The frequency of attacks varies by patient and there are usually no triggering events. Although some patients have reported vigorous exercise, exposure to cold, emotional stress and/or menstruation as triggers.
The classic presentation of the disease is sudden onset of the following:
Other less common manifestations include – pericarditis, orchitis, recurrent aseptic meningitis, febrile bouts of myalgia that may last up to a month, increased incidence of vasculitis such as polyarthritis nodosa and Henoch-Schonlein purpura.
The clinical diagnosis of FMF is based upon both the characteristic clinical features and the exclusion of other illnesses. Major criteria for the clinical diagnosis of FMF are :
Acute attacks of FMF are accompanied by elevated serum markers of systemic inflammation. Leukocytosis with a predominance of neutrophils is common as is elevation of sed rate and other acute phase reactants (such as C-reactive protein, erythrocyte sedimentation rate (ESR), serum amyloid protein (SAA) and fibrinogen).
Exclusion of differential diagnosis is also helpful in the diagnosis process. Exclusion of disease processes that resemble FMF must be excluded before making the clinical diagnosis of FMF. These include: surgical emergencies (appendicitis, intussception, perforated ulcer), hereditary angioedema, acute intermittent porphyria, relapsing pancreatitis, systemic lupus erythematosus and vasculitis, hypertriglyceridemia, epilepsy and abdominal migraines.
Genetic testing is now available for FMF .
Symptomatic patients with at least one MEFV mutation should be considered as having FMF.
Patients who show no mutation of MEFV but are symptomatic should be offered a trial of colchicine to aid in diagnosis. Response to colchicine should indicate a diagnosis of FMF in these groups of patients.
The goals of therapy and the prognosis is dependent on prevention of symptoms. Long term complications include progressive secondary amyloidosis, with depositions in the kidney, spleen liver and gut most commonly.
With the use of colchicine for diagnosis and treatment, the incidence of amyloidosis has significantly decreased .
Some studies suggest that certain phenotypic expressions, such as of M694V/M694V homozygous, are more likely to have involvement of arthritis, renal amyloidosis, erysipelas-like skin lesions, oral lesions, higher fever, and splenomegaly.
Patients with these mutations require higher doses of cholchine to prevent attacks than patients with mutations in other genes.
FMF is most prevalent in patients in persons of Mediterranean ethnicity :
Gender: FMF is more prevalent in adult men than in adult women (male to female ratio is 1.5:2.1).
Age of onset differs: < 10 years old (50-60%), < 20 years old: (80-95%) and 20 to 40 years old ( -10%). Onset in persons older than 40 years is rare.
The MEFV gene encodes a large amino acid protein that is expressed mainly in the cytoplasm in cells of myloid lineage along with synovial fibroblasts and dendritic cells.
It is responsible for the production of a protein called pyrin, which acts as an intranuclear regulator of transcription of the peptides involved in inflammation.
Pyrin is expressed mostly in neutrophils and plays a key role in the innate immune system by defending the body against external pathogens and noxious agents. It triggers the release of IL-1 which regulates apoptosis. Mutations in this gene render it unable to perform these protective functions.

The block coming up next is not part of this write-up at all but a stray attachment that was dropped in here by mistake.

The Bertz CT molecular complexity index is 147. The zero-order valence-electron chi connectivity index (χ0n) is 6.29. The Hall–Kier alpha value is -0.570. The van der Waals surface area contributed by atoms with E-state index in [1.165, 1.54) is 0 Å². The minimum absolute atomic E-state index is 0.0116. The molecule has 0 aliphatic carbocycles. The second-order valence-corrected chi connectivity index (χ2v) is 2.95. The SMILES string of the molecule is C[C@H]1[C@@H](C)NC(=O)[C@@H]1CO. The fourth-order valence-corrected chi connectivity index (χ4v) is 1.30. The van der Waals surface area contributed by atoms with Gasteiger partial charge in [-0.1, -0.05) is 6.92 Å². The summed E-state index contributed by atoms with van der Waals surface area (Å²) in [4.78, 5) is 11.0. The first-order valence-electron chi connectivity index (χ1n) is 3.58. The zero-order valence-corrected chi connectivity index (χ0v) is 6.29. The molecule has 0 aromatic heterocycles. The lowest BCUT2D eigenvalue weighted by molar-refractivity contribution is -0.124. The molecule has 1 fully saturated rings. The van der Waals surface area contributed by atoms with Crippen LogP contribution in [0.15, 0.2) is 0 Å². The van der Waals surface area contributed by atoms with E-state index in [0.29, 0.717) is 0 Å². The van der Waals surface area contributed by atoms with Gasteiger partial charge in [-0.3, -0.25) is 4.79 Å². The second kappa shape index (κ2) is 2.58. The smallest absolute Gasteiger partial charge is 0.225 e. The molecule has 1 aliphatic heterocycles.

There are no guidelines for prevention of FMF.
Familial Mediterranean Fever (FMF), also called polyserositis, is in inflammatory disorder characterized by recurrent paroxysmal attacks of fever and serosal inflammation that includes peritonitis, pleuritis and arthritis that last for one to three days and then spontaneously abate.
It is an autosomal recessive disorder that is most commonly seen in persons of Mediterranean ethnicity.
Familial Mediterranean fever is an inflammatory disorder that causes recurrent bouts of fevers and painful inflammation of your abdomen, lungs and joints. It is an inherited disorder that occurs mainly in persons from the Mediterranean area (including Sephardic Jews, Arabs, Italians, Armenians and Turks).
Persons of other ethnicities may also have the disease. There is no cure for this disorder however you can do things to prevent and alleviate your symptoms.
What are the symptoms of FMF?
The symptoms usually start in childhood. The symptoms are painful attacks and usually last one to three days, and then completely stop.
What causes this disorder?
FMF is caused by a defective gene (gene mutation) that is passed from parents to children. The gene mutation occurs in a gene called MEFV. The degree and type of symptoms you experience are based on the part of the gene that is affected. It is an autosomal recessive trait, meaning that both parents must have the mutated gene in order for their child to develop the disease.
How is it diagnosed?
Tests that are used to diagnose MFM include:
What are the treatments for this disease?
There is no cure for FMF at this time. However, there are treatments that can help prevent the symptoms. Medications that are commonly used to control symptoms are:
Colchicine - This drug is taken in pill form and reduces inflammation in your body and helps prevent attacks. Your doctor will determine the right dose for you based on your symptoms.
Anti-inflammatory medications may be given during an attack. There are currently some anti-inflammatory medications that are in testing now; you may be eligible to take these medications or enroll in a clinical trial. Ask your doctor about these newer medications.
Support groups may be helpful in reducing your anxiety and depression about the disease. You may also get information through others about ways to help reduce your symptoms through a support group. Even talking to a family member, friend or counselor can help.